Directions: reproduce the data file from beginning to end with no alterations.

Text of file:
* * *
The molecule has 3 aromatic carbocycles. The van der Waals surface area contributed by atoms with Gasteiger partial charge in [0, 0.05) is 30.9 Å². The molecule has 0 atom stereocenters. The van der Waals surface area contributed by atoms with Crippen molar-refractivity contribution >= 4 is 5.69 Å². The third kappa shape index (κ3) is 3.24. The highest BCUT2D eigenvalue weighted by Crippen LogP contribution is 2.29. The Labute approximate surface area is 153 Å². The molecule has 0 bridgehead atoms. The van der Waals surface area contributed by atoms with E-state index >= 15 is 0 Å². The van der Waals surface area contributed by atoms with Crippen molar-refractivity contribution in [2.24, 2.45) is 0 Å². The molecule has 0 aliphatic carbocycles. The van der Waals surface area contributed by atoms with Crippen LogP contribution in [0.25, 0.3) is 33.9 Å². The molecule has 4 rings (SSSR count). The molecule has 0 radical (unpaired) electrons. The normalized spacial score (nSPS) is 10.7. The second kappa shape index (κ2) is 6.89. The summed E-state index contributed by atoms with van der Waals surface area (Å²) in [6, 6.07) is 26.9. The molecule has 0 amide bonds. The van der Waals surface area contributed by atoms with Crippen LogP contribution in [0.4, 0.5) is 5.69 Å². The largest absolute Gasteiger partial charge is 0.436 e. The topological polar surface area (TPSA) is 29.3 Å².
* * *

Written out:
The molecule has 3 aromatic carbocycles. The van der Waals surface area contributed by atoms with Gasteiger partial charge in [0, 0.05) is 30.9 Å². The molecule has 0 atom stereocenters. The van der Waals surface area contributed by atoms with Crippen molar-refractivity contribution >= 4 is 5.69 Å². The third kappa shape index (κ3) is 3.24. The highest BCUT2D eigenvalue weighted by Crippen LogP contribution is 2.29. The Labute approximate surface area is 153 Å². The molecule has 0 bridgehead atoms. The van der Waals surface area contributed by atoms with E-state index >= 15 is 0 Å². The van der Waals surface area contributed by atoms with Crippen molar-refractivity contribution in [2.24, 2.45) is 0 Å². The molecule has 0 aliphatic carbocycles. The van der Waals surface area contributed by atoms with Crippen LogP contribution in [0.25, 0.3) is 33.9 Å². The molecule has 4 rings (SSSR count). The molecule has 0 radical (unpaired) electrons. The normalized spacial score (nSPS) is 10.7. The second kappa shape index (κ2) is 6.89. The summed E-state index contributed by atoms with van der Waals surface area (Å²) in [6, 6.07) is 26.9. The molecule has 0 amide bonds. The van der Waals surface area contributed by atoms with Crippen LogP contribution in [0.4, 0.5) is 5.69 Å². The largest absolute Gasteiger partial charge is 0.436 e. The topological polar surface area (TPSA) is 29.3 Å².